Monday, August 22, 2011

Clock towers quiz

I have always been fascinated by clock towers. Whenever I see a clock tower, I am tempted to take a photo. Maybe it’s because for many years I studied at a school which was famous for its beautiful clock tower; which sadly had been demolished and replaced by a modern replica; like so many old beauties in Singapore.

This quiz should be easy compare to my last one. Can you identify these 5 clock towers? The first one is not counted because the name of the school is given.


peter said...

1 - Si pai por
2 - corner of Hill street and Stamford Road

3 & 4 - let me think about it. Look slike some schools.

TC said...

1. SGH
2. Stamford Place
3. Grassroots Club?
4. ACS Ind
5. MGS

Tah Chung said...

(3) looks like Ghim MOh community centre. Chun See, it's good that you have enumerated the pics so that we do not have to count 1, 2, 3... with every attempt :). Thanks.

Anonymous said...

No. 3 - Ulu Pandan Community Club

Lam Chun See said...

Ulu Pandan CC @ Ghim Moh is correct. So you have all the answers. Very good.

Pat said...

Hmm, how about digital clock towers ?

Eg. The clock tower of the iconic iHUB (formerly the JTC HQ) along Jurong Town Hall Rd.

Since the 1970/80s, this clock tower used to display green digits -- before it was decommissioned sometime in the 2000s. A few months ago, the time is back up -- in red digits this time round.

Lam Chun See said...

I don't think digital clock towers can compare with good old fashion clock towers when it comes to beauty and character. Nevertheless, "one man's meat is another man's poison", so goes the saying.

Pat said...

Chun See: "I don't think digital clock towers can compare with good old fashion clock towers [...]"

Just wondering what happens when an analogue/ old-fashioned clock tower gets decommissioned. Has that happened before in S'pore ?

Unlike a digital clock (which simply gets switched off & goes dark), do the hands of a decommissioned analogue clock tower simply stop permanently at whatever time "the end" took place -- or perhaps get stopped at a more "aesthetically-pleasing" time like 12:00 ? Or does the clock itself get covered up, so as not to confuse passers-by ?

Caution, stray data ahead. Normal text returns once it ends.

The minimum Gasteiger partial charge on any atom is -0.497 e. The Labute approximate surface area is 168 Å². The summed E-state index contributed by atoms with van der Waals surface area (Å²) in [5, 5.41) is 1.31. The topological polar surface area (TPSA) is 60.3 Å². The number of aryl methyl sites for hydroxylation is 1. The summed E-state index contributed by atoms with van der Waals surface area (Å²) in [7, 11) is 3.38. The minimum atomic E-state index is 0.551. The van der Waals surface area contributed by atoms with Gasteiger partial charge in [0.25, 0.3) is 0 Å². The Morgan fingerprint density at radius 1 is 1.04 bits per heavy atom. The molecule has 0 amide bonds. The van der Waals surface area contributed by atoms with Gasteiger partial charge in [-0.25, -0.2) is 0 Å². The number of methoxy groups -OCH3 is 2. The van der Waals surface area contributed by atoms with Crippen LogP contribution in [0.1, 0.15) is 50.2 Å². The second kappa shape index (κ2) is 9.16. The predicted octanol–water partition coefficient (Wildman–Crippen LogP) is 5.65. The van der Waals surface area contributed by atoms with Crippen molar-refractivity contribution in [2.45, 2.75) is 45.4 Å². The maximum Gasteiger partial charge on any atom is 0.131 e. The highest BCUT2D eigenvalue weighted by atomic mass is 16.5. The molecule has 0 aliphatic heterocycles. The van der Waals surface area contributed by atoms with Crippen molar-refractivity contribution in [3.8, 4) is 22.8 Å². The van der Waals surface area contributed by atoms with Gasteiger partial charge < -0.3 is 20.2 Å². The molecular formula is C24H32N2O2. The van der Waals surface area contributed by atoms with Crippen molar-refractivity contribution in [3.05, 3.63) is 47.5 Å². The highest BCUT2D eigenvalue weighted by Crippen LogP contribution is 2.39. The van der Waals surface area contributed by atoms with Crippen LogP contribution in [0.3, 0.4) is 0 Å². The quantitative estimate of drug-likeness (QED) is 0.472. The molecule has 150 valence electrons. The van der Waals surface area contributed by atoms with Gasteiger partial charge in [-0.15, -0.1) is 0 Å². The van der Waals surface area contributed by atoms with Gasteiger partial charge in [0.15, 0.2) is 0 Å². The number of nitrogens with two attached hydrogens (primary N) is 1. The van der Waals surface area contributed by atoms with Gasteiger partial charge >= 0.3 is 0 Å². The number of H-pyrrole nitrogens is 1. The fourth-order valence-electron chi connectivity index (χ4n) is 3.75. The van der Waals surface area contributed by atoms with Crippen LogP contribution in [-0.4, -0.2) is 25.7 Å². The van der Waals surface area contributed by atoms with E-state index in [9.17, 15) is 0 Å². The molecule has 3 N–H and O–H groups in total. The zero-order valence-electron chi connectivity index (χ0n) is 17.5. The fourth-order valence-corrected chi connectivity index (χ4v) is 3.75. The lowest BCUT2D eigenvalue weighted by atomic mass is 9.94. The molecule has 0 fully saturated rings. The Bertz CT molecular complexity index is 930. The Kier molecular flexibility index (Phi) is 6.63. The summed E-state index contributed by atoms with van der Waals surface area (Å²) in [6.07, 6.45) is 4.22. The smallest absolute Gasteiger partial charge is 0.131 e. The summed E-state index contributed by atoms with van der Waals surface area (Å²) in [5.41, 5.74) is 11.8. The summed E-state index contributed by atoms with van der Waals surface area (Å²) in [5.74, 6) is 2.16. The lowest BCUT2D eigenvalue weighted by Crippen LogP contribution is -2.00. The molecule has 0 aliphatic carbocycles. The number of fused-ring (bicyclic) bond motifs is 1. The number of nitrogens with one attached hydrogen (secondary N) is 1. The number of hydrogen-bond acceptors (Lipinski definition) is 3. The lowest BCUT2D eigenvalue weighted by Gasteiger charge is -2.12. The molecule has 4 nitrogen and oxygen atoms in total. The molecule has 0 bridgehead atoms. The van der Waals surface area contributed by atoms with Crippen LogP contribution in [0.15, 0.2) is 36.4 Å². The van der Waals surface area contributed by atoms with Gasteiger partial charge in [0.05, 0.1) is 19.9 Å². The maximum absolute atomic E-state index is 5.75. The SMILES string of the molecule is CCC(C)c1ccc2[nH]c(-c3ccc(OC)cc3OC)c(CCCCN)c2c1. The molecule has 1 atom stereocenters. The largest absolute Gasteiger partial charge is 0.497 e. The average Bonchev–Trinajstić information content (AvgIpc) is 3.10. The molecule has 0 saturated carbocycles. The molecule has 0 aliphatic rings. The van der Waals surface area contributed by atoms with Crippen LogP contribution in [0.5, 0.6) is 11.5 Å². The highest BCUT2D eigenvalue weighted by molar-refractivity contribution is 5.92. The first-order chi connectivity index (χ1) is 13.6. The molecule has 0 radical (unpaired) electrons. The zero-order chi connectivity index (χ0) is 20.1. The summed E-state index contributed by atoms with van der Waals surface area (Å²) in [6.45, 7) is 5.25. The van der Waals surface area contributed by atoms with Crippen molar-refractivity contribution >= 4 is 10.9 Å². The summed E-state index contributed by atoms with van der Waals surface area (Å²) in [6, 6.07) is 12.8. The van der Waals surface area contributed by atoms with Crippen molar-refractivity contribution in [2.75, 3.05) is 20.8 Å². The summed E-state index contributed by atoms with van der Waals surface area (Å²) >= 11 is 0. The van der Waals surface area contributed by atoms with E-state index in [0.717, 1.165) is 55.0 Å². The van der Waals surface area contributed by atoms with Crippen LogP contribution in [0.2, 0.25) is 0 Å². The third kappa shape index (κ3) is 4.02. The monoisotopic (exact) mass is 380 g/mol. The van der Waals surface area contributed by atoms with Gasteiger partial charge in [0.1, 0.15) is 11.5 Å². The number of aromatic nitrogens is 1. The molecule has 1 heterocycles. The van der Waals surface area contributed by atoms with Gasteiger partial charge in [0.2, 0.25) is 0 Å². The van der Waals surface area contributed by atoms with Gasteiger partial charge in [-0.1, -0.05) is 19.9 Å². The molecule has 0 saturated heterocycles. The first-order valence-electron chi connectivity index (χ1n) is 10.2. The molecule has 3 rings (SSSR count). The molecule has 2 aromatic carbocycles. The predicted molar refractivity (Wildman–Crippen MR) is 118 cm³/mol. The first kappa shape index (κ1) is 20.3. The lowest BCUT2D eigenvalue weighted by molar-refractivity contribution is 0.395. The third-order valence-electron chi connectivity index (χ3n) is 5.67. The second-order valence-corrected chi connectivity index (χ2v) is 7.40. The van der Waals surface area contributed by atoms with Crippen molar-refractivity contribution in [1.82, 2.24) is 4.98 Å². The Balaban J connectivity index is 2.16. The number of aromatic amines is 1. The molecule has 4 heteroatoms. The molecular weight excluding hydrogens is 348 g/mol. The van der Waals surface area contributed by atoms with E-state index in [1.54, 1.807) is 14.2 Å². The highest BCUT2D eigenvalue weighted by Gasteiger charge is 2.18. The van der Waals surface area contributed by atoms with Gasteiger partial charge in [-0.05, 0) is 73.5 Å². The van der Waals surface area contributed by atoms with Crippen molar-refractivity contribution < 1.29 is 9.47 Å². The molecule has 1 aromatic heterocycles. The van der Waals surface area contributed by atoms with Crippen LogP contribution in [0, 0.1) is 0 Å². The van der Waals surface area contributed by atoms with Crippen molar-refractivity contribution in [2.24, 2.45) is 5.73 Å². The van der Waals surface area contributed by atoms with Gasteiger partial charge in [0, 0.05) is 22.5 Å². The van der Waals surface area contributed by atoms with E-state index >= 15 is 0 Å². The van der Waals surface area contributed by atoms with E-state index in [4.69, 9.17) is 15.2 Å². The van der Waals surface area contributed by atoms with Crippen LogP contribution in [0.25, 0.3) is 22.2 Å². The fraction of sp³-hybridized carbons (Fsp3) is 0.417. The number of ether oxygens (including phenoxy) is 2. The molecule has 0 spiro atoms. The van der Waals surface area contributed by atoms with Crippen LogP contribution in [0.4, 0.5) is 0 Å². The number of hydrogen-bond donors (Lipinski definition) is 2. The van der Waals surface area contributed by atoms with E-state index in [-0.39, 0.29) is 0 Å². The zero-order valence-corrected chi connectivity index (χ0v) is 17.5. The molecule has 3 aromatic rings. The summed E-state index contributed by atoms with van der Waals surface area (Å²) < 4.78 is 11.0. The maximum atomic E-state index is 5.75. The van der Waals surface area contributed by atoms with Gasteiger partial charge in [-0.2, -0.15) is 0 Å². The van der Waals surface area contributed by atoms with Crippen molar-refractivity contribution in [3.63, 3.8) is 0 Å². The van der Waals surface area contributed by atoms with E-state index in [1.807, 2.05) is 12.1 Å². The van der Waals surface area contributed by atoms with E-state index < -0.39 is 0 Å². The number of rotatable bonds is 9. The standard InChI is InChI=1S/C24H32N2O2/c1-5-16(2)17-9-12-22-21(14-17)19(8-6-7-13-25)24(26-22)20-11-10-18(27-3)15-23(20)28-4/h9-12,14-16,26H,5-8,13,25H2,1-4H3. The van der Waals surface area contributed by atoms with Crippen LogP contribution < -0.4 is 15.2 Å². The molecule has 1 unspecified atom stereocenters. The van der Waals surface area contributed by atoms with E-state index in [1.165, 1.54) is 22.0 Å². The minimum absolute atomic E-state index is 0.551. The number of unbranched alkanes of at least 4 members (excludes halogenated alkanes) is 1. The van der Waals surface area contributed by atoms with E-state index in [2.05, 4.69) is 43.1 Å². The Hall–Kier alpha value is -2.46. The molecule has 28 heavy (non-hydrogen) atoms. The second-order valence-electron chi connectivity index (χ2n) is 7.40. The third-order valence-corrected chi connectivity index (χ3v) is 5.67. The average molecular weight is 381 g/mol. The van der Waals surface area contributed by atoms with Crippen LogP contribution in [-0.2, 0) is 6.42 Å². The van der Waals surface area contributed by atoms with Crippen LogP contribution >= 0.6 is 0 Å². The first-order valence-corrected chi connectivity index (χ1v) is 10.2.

Back to the tradition of traditional clock towers ... I suppose these are primarily European/ Judeo-Christian influences ? I once read that when the Dutch rebuilt the Great Mosque of Banda Aceh (Baiturrahman Grand Mosque) in 1875, the architect incorporated an analogue clock tower into the frontage of the mosque. However, the Acehnese were/are not too pleased about this alien characteristic. (Apparently, the clock stopped at 8:25am local time, when the 26 Dec 2005 tsunami struck Aceh.)

Pat said...

From previous comment: "when the 26 Dec 2005 tsunami struck Aceh"

Oops, typo. I meant the 26 Dec 2004 tsunami.

Lam Chun See said...

Pat. Thanks for that interesting nuggest of info about clocks.

Nowadays, many schools have clock towers. For me - obviously biased - the older the better. I like the one at Hwa Chong. And also the one at Tanjong Pagar Railway Station. I believe recently many people took photos of it.